PRO & CON.
Dr. Donald D. Hensrud is director of the Executive Health Program at the Mayo Clinic, Rochester, Minn.
The Food and Drug Administration received 140 reports of adverse events associated with the use of dietary supplements containing ephedrine alkaloids during the period June 1997 through the end of March 1998. These reports were reviewed by two clinical pharmacologists at the University of California, San Francisco. Last December, they reported that 48 of the events, which occurred in 43 people, were definitely or probably related to the use of supplements containing ephedrine alkaloids (N. Engl. J. Med. 343:1833-38, 2000).
Many clinically significant, life-threatening adverse events were included among these 43 cases: 5 people who had a cardiac arrest or sudden death; 2 with myocardial infarctions; 3 with arrhythmias; 4 with strokes; 1 with seizures; and 8 people with palpitations, tachycardia, or both. Three of these cases resulted in deaths, seven led to permanent impairments, and four people require ongoing medical treatment. The remaining 29 cases had full recovery.
Many of those with serious adverse events were young and otherwise healthy.
The authors of this analysis also noted that, based on statistics gathered by manufacturers of ephedrine-containing dietary supplements, about 12 million Americans are estimated to have used such supplements during 1999. Although the number of reported adverse events was small relative to the estimated number of users, the FDA must weigh the risks for the entire population.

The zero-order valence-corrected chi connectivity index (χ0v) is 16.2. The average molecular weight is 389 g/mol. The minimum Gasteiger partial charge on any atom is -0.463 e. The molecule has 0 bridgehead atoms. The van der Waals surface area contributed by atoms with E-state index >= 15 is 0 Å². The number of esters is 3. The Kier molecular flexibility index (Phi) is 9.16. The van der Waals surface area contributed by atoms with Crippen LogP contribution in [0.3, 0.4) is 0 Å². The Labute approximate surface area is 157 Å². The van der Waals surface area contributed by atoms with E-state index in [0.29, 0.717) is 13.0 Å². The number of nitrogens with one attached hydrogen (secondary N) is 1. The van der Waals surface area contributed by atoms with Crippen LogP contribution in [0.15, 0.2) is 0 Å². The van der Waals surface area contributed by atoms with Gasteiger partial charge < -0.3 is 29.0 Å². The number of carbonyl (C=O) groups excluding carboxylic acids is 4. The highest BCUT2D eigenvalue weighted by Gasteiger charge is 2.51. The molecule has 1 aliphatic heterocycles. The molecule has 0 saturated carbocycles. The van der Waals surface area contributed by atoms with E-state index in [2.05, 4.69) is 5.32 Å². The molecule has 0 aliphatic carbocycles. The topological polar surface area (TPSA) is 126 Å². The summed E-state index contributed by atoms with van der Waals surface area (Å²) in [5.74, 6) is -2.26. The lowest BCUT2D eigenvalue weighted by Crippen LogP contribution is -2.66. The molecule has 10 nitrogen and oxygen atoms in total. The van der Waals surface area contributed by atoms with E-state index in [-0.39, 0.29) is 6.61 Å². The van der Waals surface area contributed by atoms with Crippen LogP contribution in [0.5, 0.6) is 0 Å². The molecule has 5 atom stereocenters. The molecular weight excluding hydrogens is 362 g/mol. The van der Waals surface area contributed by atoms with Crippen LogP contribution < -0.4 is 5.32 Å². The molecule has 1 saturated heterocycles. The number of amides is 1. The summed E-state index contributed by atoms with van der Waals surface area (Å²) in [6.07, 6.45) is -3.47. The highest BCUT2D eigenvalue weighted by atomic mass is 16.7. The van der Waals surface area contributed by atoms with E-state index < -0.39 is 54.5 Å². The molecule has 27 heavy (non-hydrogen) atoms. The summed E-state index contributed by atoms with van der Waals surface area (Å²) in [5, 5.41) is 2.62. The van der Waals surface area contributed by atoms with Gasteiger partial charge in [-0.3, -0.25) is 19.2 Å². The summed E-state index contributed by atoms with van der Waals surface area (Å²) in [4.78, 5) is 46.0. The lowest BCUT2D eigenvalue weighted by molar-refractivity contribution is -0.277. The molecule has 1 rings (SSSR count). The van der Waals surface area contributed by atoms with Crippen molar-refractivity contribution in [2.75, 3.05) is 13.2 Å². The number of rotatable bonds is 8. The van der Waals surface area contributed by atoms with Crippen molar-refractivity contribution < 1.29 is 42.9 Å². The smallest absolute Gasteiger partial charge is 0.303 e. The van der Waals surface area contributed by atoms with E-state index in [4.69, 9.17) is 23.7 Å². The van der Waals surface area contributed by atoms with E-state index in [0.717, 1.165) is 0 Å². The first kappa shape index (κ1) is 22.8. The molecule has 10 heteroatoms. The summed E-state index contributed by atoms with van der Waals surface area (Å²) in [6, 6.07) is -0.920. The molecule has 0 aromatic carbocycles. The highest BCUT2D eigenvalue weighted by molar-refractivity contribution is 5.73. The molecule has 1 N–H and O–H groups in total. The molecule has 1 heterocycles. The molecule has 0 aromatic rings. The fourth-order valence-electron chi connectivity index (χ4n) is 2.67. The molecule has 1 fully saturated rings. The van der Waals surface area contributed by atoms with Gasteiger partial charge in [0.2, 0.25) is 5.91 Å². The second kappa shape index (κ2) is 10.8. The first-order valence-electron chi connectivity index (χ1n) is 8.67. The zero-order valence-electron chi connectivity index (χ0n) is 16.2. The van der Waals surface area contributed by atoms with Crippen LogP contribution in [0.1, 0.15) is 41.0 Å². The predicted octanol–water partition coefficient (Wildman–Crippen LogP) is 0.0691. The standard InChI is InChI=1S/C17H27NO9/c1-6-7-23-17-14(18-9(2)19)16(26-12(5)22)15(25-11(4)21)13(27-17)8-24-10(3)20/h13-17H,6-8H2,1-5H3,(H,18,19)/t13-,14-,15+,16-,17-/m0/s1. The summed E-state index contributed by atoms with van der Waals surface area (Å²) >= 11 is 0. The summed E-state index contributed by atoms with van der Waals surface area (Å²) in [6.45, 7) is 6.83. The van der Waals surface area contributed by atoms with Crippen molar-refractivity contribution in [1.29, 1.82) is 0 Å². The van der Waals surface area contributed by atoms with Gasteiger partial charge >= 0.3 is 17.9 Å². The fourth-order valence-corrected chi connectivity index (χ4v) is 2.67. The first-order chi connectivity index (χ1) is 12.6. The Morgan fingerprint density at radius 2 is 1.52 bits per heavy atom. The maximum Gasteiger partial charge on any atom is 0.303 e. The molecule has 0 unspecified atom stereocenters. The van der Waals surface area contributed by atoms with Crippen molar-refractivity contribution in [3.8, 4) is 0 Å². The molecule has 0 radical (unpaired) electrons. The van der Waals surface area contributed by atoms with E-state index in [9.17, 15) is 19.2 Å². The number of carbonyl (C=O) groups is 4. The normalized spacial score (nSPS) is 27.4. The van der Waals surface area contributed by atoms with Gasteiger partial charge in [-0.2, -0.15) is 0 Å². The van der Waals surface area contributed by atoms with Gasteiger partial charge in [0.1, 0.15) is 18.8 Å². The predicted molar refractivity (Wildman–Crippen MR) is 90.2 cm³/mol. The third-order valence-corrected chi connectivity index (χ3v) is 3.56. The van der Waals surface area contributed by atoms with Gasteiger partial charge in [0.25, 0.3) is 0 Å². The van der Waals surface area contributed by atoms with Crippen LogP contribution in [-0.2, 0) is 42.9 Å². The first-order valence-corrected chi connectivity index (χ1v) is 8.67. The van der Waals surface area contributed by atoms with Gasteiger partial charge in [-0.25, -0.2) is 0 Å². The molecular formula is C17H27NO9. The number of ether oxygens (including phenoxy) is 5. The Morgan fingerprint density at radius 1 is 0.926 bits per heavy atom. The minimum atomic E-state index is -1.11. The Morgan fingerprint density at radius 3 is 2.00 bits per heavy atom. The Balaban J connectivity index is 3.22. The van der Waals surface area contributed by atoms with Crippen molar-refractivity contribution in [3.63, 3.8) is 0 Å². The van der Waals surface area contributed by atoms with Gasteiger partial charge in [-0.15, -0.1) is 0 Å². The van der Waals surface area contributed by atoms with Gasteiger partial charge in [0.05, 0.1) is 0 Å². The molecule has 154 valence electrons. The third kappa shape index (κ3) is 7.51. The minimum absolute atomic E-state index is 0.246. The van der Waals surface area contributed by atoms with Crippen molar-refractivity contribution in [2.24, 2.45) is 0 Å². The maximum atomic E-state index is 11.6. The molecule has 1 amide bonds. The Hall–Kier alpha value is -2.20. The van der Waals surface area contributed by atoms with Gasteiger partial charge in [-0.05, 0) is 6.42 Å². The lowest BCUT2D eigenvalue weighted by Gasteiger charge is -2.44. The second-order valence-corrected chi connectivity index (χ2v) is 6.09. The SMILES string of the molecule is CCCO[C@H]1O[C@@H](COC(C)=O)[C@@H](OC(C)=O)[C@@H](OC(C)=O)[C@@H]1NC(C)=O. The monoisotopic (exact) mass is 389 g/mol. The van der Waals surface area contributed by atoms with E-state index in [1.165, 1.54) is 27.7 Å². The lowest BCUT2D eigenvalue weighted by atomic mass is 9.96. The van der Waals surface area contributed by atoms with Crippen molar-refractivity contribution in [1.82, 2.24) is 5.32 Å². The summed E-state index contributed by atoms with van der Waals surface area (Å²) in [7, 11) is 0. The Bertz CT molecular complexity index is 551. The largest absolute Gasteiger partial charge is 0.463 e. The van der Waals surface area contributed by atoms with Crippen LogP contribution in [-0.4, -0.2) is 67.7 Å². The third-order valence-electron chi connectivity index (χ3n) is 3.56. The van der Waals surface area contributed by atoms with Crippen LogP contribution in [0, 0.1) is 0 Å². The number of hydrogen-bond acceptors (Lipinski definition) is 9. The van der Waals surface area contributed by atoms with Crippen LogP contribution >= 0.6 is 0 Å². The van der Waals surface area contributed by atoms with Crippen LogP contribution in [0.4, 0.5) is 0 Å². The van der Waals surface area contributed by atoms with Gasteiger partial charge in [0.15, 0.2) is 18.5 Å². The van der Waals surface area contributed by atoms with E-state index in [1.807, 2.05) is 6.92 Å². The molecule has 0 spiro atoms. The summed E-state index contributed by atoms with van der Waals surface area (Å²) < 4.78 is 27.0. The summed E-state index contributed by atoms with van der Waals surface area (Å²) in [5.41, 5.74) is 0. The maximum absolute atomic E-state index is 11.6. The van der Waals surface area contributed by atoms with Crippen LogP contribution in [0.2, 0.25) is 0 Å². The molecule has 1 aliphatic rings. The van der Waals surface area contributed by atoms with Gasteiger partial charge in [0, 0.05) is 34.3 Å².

Several contraindications preclude the use of ephedrine-containing supplements, yet people may not be aware of them, may not follow them, or may inadvertently take other medications or dietary supplements that could interact with ephedrine and cause adverse events. Even if the risk of an adverse event is low, the risk of a serious adverse event is high enough to warrant the FDA's withdrawing or restricting these agents.
There is little evidence documenting the efficacy of ephedrine alkaloids for weight loss. The only data that support these agents as effective for weight loss are in a randomized, controlled study with a total of 167 participants that has, to date, been reported only as an abstract at an obesity-treatment meeting last year.
The abstract, by C.N. Boozer and associates, described a study in which participants were treated with an herbal supplement that contained ma huang (90 mg/day ephedrine) and koala nut (192 mg/day caffeine). Among those who completed the 6-month phase of the study, the 42 in the active treatment group had an average 15.2-pound weight loss, compared with an average 6.8-pound loss among the 38 on placebo.
This study, done at St. Luke's-Roosevelt Hospital Center in New York, is also cited as the best documentation of the safety of ephedrine and caffeine. But it is not reasonable to extrapolate safety from a study in which a total of 83 people received the active agents. Unless an adverse event is common, it may not be detected in a study of this size.
Drug therapy is part of managing the epidemic of obesity. But until there is better evidence that ephedrine alkaloids are effective for promoting weight loss, we cannot be sure that the benefits of these agents outweigh their risks.